Valour and heroism are pronounced characteristics of the Sikh tradition. The Akāl of Gurū Gobind Siṅgh is All Steel (Sarb-Loh), symbolically applauding valour. Gurū Nānak had applied the epithet of Jodhā-Māhābalī-Sūrmā to the valiant in Japu, 27 (GG, 6). Gurū Gobind Siṅgh, Nānak X, expresses His creativities with terms such as Sarb-Kāl (Jāpu, 19, 20, ), Sarb-Dayāl (Jāpu, 19, 23, 28), Sarb-Pāl (Jāpu, 28, 45). He calls Him Glorious and great, Super-form, Yogī of yogīs, Moon of moons, Melody of melodies, Rhythm of the dance, Liquidity of waters, Movement of the winds. He is Akāl as well as Kripāl, the Compassionate Lord. In fact, the whole composition of Jāpu, with its wide range of attributive names for the Timeless Being focusses on the Akāl-Kripāl unipolarity. The Impersonal appears through all persons, the Timeless encompasses all temporal beings emanating from His Essence. He transcends the human world, yet He is full of compassion for all. His timeless essence permeates the temporal existence.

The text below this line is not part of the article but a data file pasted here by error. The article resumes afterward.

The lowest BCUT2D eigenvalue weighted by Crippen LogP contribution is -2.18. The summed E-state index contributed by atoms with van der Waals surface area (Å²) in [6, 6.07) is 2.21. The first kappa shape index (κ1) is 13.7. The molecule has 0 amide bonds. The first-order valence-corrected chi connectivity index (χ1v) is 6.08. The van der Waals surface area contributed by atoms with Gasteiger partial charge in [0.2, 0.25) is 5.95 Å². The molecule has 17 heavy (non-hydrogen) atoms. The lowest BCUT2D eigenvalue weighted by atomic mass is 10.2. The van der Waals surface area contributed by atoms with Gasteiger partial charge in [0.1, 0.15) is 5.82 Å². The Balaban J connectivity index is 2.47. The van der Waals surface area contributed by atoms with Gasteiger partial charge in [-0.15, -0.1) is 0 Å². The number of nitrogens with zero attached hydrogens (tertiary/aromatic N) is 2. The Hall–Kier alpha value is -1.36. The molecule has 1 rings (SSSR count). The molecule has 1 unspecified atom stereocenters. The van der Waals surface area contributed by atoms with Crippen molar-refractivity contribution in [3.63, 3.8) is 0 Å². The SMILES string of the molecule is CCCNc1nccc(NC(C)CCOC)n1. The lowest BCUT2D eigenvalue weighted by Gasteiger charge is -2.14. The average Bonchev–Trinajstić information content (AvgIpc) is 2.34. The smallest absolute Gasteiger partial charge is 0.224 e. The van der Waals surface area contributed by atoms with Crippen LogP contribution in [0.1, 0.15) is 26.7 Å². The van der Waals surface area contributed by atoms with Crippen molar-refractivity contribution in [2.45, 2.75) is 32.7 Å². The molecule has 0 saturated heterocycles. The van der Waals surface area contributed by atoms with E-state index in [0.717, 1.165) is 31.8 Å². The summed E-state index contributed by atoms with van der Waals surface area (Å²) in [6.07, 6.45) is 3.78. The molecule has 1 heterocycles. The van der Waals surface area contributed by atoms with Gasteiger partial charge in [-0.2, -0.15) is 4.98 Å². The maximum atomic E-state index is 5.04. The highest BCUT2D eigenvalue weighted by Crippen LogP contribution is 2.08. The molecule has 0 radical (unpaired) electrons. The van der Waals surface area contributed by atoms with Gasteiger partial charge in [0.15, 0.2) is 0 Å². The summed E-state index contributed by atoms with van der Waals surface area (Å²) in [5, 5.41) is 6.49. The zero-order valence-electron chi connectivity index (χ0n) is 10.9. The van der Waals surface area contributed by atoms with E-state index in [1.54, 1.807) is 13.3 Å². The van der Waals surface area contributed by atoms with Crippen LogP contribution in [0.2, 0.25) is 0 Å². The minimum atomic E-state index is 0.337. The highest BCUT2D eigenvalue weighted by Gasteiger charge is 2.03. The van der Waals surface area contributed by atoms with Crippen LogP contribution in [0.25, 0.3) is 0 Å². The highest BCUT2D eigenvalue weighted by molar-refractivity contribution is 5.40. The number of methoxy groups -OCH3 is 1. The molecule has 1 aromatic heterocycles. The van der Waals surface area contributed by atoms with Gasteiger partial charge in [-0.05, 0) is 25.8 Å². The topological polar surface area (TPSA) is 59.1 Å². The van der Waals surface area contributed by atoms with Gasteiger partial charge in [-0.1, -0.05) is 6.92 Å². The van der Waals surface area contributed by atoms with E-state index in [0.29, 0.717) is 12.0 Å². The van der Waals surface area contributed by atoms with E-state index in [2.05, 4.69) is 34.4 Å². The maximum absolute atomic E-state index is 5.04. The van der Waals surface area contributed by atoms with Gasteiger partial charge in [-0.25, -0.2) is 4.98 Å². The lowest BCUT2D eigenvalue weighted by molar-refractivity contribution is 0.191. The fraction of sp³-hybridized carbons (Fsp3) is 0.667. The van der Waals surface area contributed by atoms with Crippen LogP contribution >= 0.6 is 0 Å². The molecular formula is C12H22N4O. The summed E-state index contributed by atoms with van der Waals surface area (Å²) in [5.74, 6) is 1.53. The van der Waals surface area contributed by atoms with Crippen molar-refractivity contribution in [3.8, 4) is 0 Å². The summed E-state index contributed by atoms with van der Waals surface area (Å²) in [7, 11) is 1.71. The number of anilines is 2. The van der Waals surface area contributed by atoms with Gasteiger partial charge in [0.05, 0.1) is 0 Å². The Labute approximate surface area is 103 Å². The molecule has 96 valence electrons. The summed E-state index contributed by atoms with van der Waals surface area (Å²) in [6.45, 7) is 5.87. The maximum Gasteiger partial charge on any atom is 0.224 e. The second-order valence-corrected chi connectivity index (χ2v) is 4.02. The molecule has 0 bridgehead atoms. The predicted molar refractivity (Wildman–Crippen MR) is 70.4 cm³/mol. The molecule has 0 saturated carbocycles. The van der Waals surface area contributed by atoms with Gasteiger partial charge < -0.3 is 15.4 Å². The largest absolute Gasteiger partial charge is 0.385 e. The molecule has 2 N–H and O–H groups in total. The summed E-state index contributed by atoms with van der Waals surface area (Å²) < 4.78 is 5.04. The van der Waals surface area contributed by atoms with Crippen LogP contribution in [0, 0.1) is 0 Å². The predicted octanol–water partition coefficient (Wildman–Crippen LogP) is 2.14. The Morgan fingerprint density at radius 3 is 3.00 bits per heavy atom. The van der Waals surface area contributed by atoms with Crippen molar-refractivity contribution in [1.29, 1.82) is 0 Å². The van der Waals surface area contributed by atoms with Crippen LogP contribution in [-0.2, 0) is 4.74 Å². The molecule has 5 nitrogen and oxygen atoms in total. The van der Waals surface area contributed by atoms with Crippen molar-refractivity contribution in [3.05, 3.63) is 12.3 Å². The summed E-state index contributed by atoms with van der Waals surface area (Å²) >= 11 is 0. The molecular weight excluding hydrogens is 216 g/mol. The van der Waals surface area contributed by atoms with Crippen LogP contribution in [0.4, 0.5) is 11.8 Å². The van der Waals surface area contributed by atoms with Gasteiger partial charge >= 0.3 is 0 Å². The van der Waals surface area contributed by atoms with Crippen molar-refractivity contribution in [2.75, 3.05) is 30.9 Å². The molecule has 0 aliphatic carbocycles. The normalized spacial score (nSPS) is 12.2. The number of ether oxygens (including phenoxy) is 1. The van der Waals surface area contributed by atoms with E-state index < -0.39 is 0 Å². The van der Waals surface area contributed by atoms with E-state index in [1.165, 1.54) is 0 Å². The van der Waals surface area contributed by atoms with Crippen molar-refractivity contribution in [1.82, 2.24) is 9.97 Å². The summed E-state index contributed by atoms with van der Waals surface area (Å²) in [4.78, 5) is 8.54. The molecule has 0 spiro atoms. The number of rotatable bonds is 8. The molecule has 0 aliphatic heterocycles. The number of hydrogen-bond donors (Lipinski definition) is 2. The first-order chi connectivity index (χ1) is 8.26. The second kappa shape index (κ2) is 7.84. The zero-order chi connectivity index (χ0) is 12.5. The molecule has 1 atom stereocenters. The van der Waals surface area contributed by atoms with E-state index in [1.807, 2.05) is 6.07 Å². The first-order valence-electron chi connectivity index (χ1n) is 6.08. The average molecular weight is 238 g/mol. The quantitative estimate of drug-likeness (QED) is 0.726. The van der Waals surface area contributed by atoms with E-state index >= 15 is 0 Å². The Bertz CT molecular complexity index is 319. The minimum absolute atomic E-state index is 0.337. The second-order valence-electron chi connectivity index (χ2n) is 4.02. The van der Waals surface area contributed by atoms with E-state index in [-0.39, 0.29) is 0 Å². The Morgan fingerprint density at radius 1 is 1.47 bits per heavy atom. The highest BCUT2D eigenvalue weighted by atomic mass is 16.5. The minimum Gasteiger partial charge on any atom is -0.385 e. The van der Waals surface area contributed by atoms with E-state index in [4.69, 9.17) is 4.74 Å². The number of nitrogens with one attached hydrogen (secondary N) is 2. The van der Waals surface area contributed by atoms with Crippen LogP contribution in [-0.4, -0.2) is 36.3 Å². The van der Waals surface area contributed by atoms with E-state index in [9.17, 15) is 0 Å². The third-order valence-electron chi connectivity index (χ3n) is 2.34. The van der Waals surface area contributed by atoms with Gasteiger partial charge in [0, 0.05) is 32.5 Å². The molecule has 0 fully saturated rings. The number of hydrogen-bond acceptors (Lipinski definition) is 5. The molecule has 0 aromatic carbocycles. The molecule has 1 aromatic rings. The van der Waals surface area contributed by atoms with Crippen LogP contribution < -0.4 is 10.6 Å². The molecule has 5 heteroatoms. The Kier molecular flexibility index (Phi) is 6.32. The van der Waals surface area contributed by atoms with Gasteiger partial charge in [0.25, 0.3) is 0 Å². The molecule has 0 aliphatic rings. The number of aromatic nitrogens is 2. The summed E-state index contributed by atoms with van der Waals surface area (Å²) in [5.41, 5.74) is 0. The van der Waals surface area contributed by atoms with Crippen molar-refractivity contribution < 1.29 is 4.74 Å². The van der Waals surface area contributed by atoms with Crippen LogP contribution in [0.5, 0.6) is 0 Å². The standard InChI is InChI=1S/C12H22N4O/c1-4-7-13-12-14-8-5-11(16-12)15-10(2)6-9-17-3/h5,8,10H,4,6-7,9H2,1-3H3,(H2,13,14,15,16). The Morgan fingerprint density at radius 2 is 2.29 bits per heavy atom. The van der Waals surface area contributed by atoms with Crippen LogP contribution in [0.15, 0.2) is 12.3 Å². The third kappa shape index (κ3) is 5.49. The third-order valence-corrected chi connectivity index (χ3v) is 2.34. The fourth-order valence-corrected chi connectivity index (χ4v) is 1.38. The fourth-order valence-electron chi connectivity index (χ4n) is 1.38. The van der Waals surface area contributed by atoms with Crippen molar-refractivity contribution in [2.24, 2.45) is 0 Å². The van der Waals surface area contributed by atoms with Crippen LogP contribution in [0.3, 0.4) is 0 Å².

The concept of Akāl, central to Gurū Gobind Siṅgh's Jāpu has percolated to the social, political and cultural aspects of Sikh life. Inspired by its theme, they call the Gurūs' bāṇī, Akālī Bāṇī. The political wing of the community is known as Akālī Dal. The slogan Sati Srī Akāl has become a form of greeting for the Punjabis in general. The process had been initiated much earlier, half a century before the advent of Gurū Gobind Siṅgh on the scene. The Sixth Gurū, Gurū Hargobind, had already identified the throne built at Amritsar as Akāl Takht--the Throne of the Timeless One.


  1. Kapur Singh, Pārāśarapraśna [Reprint]. Amritsar, 1989
  2. Gopal Singh, Thus Spake the Tenth Master. Patiala, 1978
  3. Talib, Gurbachan Singh, Selections from the Holy Granth. Delhi, 1982
  4. Jodh Siṅgh, Bhāī, Gurmati Nirṇaya. Lahore, 1945

Wazir Siṅgh